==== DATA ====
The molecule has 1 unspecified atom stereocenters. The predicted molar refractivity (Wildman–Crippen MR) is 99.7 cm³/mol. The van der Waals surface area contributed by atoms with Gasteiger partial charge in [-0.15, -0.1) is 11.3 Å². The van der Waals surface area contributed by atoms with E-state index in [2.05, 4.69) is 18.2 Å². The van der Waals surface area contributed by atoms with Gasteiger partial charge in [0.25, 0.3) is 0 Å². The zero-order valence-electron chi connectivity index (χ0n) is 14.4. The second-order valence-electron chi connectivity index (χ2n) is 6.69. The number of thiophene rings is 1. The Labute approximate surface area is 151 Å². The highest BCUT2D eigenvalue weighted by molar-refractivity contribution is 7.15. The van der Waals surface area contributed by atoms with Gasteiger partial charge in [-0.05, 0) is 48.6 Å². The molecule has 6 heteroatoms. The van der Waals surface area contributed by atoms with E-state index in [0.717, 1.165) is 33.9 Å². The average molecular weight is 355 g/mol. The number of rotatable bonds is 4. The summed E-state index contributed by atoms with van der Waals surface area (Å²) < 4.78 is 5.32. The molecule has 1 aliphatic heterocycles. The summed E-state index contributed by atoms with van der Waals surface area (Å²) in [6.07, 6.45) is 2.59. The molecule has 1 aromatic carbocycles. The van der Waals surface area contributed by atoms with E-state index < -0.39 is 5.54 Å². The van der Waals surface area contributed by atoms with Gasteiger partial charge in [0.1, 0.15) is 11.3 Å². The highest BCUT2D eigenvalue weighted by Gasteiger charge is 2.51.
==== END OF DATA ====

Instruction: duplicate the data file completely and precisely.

The molecule has 1 unspecified atom stereocenters. The predicted molar refractivity (Wildman–Crippen MR) is 99.7 cm³/mol. The van der Waals surface area contributed by atoms with Gasteiger partial charge in [-0.15, -0.1) is 11.3 Å². The van der Waals surface area contributed by atoms with E-state index in [2.05, 4.69) is 18.2 Å². The van der Waals surface area contributed by atoms with Gasteiger partial charge in [0.25, 0.3) is 0 Å². The zero-order valence-electron chi connectivity index (χ0n) is 14.4. The second-order valence-electron chi connectivity index (χ2n) is 6.69. The number of thiophene rings is 1. The Labute approximate surface area is 151 Å². The highest BCUT2D eigenvalue weighted by molar-refractivity contribution is 7.15. The van der Waals surface area contributed by atoms with Gasteiger partial charge in [-0.05, 0) is 48.6 Å². The molecule has 6 heteroatoms. The van der Waals surface area contributed by atoms with E-state index in [0.717, 1.165) is 33.9 Å². The average molecular weight is 355 g/mol. The number of rotatable bonds is 4. The summed E-state index contributed by atoms with van der Waals surface area (Å²) < 4.78 is 5.32. The molecule has 1 aliphatic heterocycles. The summed E-state index contributed by atoms with van der Waals surface area (Å²) in [6.07, 6.45) is 2.59. The molecule has 1 aromatic carbocycles. The van der Waals surface area contributed by atoms with E-state index < -0.39 is 5.54 Å². The van der Waals surface area contributed by atoms with Gasteiger partial charge in [0.1, 0.15) is 11.3 Å². The highest BCUT2D eigenvalue weighted by Gasteiger charge is 2.51.